Lawmakers in Raleigh are considering a bill that would allow four urban counties to compensate people involuntarily sterilized by the order of county authorities.

It deserves public and legislative support.

But it would only be the first of many steps toward seeing victims of sterilization at county officials’ hands compensated. County commissioners then would have to follow through.

The victims are thought to live mostly in Guilford, Forsyth, Wake and Mecklenburg counties.

As it is written, the initial version of the bill would allow counties with populations of more than 500,000 as of the 2010 federal Census to provide payments to victims of sterilization from their general funds.

Ironically, that provision excludes two of those four counties, Guilford and Forsyth, but one of the bill’s sponsors, Rep. Donny Lambeth, R-Forsyth, told BH Media’s Richard Craver that “if the bill somehow excludes Forsyth and Guilford, we will fix. The intent is to make sure any who were not compensated are in fact paid.”

Payments would be at the discretion of each county board and kept private.

While we understand the sensitivity of the matter, it would be in the public’s interest to know if and when the payments were finally made.

The bill’s other sponsors are state Reps. Amos Quick and Pricey Harrison, Democrats, and Jon Hardister, a Republican, all from Guilford County.

Several dozen individuals could quality for county compensation, according to former Rep. Paul Stam, R.-Wake. He told the state House in 2016 that he believes 90 percent to 99 percent of the individuals sterilized against their will lived in the four counties, with the majority in Mecklenburg.

“It is a simple matter of justice,” Stam said at the time. And he was right.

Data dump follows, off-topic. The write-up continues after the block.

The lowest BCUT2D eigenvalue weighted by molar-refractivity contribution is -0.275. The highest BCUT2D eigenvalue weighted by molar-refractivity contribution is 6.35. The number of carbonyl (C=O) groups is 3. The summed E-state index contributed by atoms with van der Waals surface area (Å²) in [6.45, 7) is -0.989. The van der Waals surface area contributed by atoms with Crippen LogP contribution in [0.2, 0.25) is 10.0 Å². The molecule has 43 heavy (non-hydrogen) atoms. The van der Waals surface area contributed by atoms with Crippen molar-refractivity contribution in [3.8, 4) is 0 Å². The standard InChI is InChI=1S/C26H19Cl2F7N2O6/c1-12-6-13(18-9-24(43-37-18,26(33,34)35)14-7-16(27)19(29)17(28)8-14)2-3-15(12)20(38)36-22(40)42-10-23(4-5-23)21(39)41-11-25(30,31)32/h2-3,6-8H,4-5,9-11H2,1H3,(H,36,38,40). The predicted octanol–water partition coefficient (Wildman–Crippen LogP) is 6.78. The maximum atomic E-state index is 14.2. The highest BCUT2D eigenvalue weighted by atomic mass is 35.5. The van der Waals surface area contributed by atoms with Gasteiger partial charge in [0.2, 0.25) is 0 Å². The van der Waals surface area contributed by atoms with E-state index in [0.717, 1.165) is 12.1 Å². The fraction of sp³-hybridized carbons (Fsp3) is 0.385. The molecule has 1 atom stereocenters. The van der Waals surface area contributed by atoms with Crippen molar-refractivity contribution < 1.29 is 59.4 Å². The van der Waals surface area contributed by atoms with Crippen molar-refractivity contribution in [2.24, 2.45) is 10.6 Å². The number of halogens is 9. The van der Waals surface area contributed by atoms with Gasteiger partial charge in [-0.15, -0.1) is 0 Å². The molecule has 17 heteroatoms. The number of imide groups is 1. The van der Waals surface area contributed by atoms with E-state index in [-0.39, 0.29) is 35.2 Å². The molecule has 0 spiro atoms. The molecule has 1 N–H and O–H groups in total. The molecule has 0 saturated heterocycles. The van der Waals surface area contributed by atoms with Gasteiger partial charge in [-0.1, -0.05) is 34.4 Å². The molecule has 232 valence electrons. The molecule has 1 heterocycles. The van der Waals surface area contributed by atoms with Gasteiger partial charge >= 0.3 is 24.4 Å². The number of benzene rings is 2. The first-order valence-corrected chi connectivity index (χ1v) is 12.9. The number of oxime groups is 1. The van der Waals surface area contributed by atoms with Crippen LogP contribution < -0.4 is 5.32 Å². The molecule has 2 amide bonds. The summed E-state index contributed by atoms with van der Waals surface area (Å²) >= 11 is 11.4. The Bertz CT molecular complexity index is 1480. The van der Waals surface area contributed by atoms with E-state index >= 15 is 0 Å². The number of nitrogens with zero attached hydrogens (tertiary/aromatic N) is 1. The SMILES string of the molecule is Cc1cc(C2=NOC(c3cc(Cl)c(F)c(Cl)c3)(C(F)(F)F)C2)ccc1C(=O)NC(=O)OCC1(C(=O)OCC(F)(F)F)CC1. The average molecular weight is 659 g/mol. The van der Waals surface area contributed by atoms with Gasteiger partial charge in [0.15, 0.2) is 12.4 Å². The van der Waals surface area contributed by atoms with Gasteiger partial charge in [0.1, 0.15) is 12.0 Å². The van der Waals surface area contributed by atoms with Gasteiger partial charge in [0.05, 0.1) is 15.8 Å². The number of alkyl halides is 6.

A similar situation played itself out of the state level over more than a decade, beginning with the Winston-Salem Journal’s 2002 landmark investigative series, “Against Their Will,” which revealed the state had rendered barren more than 7,600 men, women and children, declaring them mentally or physically unfit to have babies, often for flimsy reasons. In 2013, after a decade of pushing by the late state Rep. Larry Womble of Winston-Salem and then-state Sen. Thom Tillis, North Carolina became the first state in the nation to approve compensation for victims of forced sterilization. The state established a $10 million pool from which qualified victims equally share, paying each living victim around $45,000, with the final payments going out last year.

But that wasn’t the end of the story.

Several previous bills with this intent failed to pass in the legislature for one reason or another. One, introduced in 2017, would have only permitted counties with populations above 500,000 and below 900,000 as of the 2010 Census to compensate victims, which, oddly, excluded every single county in the state.

“I believe it is time to fulfill the commitment to compensate these victims and this bill does that,” Lambeth said.

“I believe it will pass this time and did not in the past because we were at the end of session and we ran out of time.”

We only hope just compensation comes through for the rest before the victims’ time is up.

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